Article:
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Rock Candy Christmas - Recipe
A mother’s love for her children is the same all around the world regardless of financial status or culture. We all wish for our children to enjoy health and happiness. For many American Indian children growing up in poverty the absence of fancy foods or expensive gifts does not mean an absence of love. Historically, after Native populations were moved to isolated, almost inhabitable reservation lands the only source of survival was the government issued “commodities” that were dropped off infrequently. Many times the only items delivered were flour, sugar, and lard. For a people who had formerly practiced an organic, whole foods diet this must have been devastating.
While living conditions have improved slightly over time, many on reservations today can still remember a mother or a grandmother lovingly making “Indian candy” over a stove for her precious little ones to enjoy. This version of rock candy was usually made with sugar and lard and turned out like a brittle, brown candy that looked similar to shards of amber-colored glass. This was a beautiful sight for many Indian kids on Christmas.
Inspired by this historical tradition, here is a rock candy recipe (minus the lard) to enjoy in remembrance of a mother’s universal love.
Simple Recipe for Colorful Rock Candy
Sugar 3 cups
Water 1 cup
A bit of loose sugar on a plate
Food Coloring – A few drops at a time. You can match your coloring to the flavor you choose, like red for strawberry flavor.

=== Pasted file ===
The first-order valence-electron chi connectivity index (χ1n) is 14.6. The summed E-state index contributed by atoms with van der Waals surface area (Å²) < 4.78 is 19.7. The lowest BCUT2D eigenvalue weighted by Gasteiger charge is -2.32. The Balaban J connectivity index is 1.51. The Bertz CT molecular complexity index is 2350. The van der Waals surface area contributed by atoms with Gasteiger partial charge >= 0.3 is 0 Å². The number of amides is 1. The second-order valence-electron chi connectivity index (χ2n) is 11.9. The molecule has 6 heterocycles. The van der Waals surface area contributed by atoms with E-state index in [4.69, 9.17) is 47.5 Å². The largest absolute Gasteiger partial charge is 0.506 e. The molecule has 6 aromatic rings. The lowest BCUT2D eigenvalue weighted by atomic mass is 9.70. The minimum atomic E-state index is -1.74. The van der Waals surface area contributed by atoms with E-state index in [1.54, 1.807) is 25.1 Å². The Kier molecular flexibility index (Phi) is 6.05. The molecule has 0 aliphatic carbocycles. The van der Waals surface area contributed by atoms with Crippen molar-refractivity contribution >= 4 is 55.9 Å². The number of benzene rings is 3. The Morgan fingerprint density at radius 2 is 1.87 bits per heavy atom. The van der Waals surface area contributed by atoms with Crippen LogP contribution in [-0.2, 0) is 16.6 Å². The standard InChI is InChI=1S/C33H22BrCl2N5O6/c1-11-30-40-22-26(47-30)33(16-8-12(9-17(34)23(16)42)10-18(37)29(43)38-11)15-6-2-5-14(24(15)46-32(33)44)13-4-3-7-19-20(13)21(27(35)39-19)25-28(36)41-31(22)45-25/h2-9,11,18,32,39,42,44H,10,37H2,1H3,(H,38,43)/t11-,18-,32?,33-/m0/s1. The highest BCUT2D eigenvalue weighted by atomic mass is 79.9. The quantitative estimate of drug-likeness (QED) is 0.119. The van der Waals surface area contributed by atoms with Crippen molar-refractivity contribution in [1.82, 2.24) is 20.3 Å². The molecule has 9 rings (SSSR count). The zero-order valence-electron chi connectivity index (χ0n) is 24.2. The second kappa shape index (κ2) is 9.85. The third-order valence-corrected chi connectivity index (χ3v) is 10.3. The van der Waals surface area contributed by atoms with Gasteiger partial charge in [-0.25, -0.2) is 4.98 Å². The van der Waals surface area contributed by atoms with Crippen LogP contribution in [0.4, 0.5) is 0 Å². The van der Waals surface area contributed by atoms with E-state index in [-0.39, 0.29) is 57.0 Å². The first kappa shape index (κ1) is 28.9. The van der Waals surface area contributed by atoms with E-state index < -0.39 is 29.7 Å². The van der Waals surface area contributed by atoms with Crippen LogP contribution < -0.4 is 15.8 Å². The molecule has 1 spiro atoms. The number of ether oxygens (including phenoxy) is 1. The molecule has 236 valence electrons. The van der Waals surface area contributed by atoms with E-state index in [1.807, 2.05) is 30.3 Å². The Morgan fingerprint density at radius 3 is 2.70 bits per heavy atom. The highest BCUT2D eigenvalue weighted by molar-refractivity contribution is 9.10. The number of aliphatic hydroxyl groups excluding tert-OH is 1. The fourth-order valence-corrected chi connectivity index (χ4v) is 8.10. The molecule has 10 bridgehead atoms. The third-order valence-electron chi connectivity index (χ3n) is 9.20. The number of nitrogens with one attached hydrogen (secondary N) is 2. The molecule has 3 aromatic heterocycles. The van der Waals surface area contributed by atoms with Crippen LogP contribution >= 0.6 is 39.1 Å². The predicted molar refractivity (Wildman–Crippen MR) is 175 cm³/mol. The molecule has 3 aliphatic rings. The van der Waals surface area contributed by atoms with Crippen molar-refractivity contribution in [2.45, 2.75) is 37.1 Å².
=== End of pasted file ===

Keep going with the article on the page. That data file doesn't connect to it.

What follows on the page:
Flavoring Extracts – 1 teaspoon - McCormick’s, strawberry, lemon, vanilla, peppermint, orange, cherry, cinnamon, or banana extracts are great to use.
Small glasses or jars, wooden skewers or popsicle sticks, clothespins
Wet the skewers with water and roll in granulated sugar. Set aside to dry while you prepare the sugar solution.
Heat the sugar and water in a saucepan over medium heat. Stir with a whisk while bringing to a boil. When mixture gets to a rolling boil, remove pan from heat. Divide mixture in two if you want more than one flavor and color of candy. The mixture makes approximately 16 ounces of liquid.
Now add a few drops of food coloring at a time until desired color choice. Add flavoring. Set aside to cool. This doesn’t take long.
Center one sugar coated skewer into each jar and hold in place with the clothespin balanced across the top of jar. Very important to not let the skewer touch the bottom of jar.
Pour the sugar solution into the jars and cover with paper towels or loose plastic wrap, allowing air to circulate. Place in cool dark area.
Now it’s time to grow your rock candy crystals! Be patient and allow one or two days for crystals to form.
Enjoy with children you love!
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